By Alan Dymock
IN THE aftermath of the Six Nations and with time running out we are all confronted with the starkest of choices: who are our Lions?
An obvious point of conjecture, there were at least some standouts in recent weeks. So in the interest of making clear what Warren Gatland, Graham Rowntree, Rob Howley and Andy Farrell face before the squad announcement on 30 April, Rugby World will sift through runners and riders in each key position.
Right there in the middle the selectors have to splice a few places up for their blatant forerunners.
Risk is something that the coaches have to value perhaps above everything else, knowing that a defensive system will have to be as simple and effective as possible given the modest amount of preparation time before the tour begins. So Gatland and Co will need watertight defenders who can get up to speed quickly and create opportunities.
Brian O’Driscoll creates swirls of debate because he is who he is. Waltzing O’Driscoll worries Australians who remember 2001 and he would be a welcome tourist among squad members, despite his advanced years, because he is still capable of conjuring moments of magic, as he did in creating Simon Zebo’s try against Wales.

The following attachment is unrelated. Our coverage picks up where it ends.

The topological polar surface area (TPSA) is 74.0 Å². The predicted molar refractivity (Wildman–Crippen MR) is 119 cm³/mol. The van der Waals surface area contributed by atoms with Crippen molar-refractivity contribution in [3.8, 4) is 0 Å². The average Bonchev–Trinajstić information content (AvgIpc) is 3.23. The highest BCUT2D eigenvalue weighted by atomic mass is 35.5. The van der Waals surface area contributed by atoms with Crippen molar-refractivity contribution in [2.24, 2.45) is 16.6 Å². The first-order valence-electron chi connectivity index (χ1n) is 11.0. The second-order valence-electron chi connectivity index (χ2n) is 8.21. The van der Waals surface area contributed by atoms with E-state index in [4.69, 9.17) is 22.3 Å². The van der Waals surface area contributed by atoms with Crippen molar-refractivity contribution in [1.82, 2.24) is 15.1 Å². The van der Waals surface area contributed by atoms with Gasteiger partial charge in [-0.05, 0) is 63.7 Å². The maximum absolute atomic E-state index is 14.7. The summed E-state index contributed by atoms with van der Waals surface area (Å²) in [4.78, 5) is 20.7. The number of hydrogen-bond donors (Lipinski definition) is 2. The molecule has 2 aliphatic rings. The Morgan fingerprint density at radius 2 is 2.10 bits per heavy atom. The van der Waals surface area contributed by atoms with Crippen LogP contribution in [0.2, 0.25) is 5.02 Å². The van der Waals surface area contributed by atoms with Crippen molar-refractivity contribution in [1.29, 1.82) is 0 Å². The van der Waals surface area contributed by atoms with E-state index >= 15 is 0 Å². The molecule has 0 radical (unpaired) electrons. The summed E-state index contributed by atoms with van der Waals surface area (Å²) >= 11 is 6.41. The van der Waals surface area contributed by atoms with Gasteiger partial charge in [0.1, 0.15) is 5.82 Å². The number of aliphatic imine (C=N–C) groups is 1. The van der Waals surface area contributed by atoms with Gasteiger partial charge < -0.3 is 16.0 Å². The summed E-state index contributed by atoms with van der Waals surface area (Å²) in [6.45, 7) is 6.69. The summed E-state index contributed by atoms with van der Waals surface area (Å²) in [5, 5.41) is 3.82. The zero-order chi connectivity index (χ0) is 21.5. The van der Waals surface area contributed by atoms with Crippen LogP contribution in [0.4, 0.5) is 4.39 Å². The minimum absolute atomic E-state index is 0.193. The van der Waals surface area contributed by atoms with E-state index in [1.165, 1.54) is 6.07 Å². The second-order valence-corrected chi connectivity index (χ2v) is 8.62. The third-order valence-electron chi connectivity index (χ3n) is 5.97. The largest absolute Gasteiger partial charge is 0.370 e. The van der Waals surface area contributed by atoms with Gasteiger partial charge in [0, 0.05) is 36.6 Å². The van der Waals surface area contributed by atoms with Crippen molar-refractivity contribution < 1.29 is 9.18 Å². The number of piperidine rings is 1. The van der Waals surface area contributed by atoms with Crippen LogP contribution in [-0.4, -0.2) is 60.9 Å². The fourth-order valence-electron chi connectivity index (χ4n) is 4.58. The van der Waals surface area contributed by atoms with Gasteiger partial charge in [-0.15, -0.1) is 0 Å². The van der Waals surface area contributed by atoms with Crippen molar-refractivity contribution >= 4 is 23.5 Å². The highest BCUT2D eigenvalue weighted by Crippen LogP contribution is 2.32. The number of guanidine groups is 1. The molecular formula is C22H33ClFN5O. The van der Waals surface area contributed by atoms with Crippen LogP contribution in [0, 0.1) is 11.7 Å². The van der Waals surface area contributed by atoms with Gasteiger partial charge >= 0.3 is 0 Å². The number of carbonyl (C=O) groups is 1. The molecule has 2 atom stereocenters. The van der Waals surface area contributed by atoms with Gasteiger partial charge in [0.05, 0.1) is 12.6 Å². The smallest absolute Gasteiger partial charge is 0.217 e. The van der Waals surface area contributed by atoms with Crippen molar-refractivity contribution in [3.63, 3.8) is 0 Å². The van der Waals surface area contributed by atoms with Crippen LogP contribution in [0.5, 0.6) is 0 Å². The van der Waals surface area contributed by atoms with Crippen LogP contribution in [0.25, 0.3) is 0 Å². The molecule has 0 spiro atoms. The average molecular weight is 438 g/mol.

Should he travel, there’s no longer a guarantee that the body will hold up to all three Tests but he’s someone all squad members respect and will surely look to for guidance.
So the twin bludgeons of Jamie Roberts and Manu Tuilagi – one drawing support in as defenders try to drag him down like Ewoks tethering an Imperial Walker and the other blowing holes in the hull of the opposition – must surely tour.
Another certainty is Jonathan Davies who despite a hulking frame, covers the ground swiftly, possesses a cultured left boot and an eye for a gap.
The problem is that some zip and cunning is needed to add to undoubtedly abrasive options. So while facilitators like Brad Barritt can be pulled in as a plug, passing and pumping in defence, there will have to be a consideration of those that can step, dance, dizzy or at least shift a one-on-one tackler before putting someone else through the eye of the storm.
He fell away with England during the 6 Nations because Tuilagi was considered a better man to thump through midfields, but Billy Twelvetrees is someone who can shuffle, support and act as a first-receiver in heavy traffic, while the silky skills of Jonathan Joseph are not out of the question.
Of course they are gambles. So would the powerful Scott Williams be. So the risk may have to sidestep reliable and known threats. After all, Gatland does not hide and he may simply look at Australia and tell himself ‘I want to run at them and through them.’
Outsiders like Keith Earls will likely miss out because of the need for sensible betting, while Matt Scott may simply not have enough admirers south of the border or across the water to merit inclusion.
If you really want to plump for the left-field names, you have the hugely experienced duo of Gordon D’Arcy or Sean Lamont but if those names were pulled out of the hat, they would represent a shock for the other squad members, as well as the Aussies.
It is hard to draw away from a bankable squad and a certain type of pay off for Gatland when it comes to centres. A trusted pair of hands offers a high premium.